The conflict on the Irish seaboard between the years 1641 and 1653 was not some peripheral theatre in the Wars of the Three Kingdoms. As this first full-length study of the war at sea on the Irish coast from the outbreak of the Ulster rising in 1641 to the surrender of Inishbofin Island, the last major royalist maritime outpost, in April 1653, shows, it was instead the epicentre of naval conflict with important consequences for the nature and outcome of the land conflicts in Ireland and elsewhere. The book provides a clear and comprehensive narrative account of the war at sea, accompanied by careful contextualisation and a full analysis of its Irish, British and European dimensions. This includes the strategic importance of Irish ports, conflict between organised navies and formidable bands of privateers and pirates, the adoption of new naval technologies and tactics and the relationship between conflict on land and sea. Moving beyond traditional accounts of naval campaigns, it integrates warfare at sea into the wider dimension of political and economic developments in Ireland, England and Scotland. Extensive use is made of a wide range of archival material, in particular the High Court of Admiralty papers held in the National Archives at Kew.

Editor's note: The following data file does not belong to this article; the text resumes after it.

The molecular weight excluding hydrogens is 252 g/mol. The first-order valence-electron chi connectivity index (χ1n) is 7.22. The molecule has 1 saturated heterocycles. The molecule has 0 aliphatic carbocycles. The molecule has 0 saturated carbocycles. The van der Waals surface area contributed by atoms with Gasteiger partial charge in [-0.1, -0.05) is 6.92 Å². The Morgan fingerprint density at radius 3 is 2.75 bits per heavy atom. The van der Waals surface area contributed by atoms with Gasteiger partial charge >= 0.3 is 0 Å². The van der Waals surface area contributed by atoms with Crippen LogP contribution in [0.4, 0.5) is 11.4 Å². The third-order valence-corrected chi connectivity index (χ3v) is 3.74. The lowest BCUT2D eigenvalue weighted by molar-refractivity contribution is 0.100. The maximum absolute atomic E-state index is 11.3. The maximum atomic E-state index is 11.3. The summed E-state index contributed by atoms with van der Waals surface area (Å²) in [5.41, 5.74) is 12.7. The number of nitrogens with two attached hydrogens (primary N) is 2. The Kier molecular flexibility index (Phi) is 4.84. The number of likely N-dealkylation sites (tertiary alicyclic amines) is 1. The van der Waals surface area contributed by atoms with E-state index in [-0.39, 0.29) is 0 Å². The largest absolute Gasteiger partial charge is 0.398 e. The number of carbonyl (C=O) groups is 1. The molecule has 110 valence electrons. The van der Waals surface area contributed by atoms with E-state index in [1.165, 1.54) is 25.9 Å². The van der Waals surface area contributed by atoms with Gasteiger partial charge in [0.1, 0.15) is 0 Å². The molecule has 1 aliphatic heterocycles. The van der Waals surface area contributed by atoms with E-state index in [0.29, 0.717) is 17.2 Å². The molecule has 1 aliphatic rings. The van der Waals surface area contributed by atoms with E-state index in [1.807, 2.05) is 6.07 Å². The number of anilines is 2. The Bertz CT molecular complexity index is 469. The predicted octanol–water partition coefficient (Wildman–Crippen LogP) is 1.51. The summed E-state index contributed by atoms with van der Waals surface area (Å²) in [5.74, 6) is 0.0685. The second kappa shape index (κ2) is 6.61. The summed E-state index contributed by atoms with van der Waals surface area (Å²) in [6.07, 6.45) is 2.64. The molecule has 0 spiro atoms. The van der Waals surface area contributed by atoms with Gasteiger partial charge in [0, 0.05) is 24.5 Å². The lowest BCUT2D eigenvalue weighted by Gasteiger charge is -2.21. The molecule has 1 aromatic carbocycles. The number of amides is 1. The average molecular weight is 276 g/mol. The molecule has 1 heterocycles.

Dr Elaine Murphy is Lecturer in Maritime/Naval History, Plymouth University.